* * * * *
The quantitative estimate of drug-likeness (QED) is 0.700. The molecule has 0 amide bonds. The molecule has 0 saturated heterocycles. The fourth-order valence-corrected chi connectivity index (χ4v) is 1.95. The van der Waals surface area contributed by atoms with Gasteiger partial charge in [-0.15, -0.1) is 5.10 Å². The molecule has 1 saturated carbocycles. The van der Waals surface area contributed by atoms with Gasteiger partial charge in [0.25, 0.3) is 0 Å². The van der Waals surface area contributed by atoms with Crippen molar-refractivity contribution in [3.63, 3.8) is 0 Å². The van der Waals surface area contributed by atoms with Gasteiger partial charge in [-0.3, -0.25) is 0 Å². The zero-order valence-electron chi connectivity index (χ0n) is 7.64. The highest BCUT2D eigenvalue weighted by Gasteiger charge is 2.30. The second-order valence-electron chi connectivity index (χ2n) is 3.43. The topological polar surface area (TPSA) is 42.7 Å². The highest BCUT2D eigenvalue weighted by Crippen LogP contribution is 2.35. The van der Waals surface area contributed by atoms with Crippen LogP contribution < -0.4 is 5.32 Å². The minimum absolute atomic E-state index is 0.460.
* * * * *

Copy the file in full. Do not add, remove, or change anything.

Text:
The quantitative estimate of drug-likeness (QED) is 0.700. The molecule has 0 amide bonds. The molecule has 0 saturated heterocycles. The fourth-order valence-corrected chi connectivity index (χ4v) is 1.95. The van der Waals surface area contributed by atoms with Gasteiger partial charge in [-0.15, -0.1) is 5.10 Å². The molecule has 1 saturated carbocycles. The van der Waals surface area contributed by atoms with Gasteiger partial charge in [0.25, 0.3) is 0 Å². The van der Waals surface area contributed by atoms with Crippen molar-refractivity contribution in [3.63, 3.8) is 0 Å². The van der Waals surface area contributed by atoms with Gasteiger partial charge in [-0.3, -0.25) is 0 Å². The zero-order valence-electron chi connectivity index (χ0n) is 7.64. The highest BCUT2D eigenvalue weighted by Gasteiger charge is 2.30. The second-order valence-electron chi connectivity index (χ2n) is 3.43. The topological polar surface area (TPSA) is 42.7 Å². The highest BCUT2D eigenvalue weighted by Crippen LogP contribution is 2.35. The van der Waals surface area contributed by atoms with Crippen LogP contribution < -0.4 is 5.32 Å². The minimum absolute atomic E-state index is 0.460.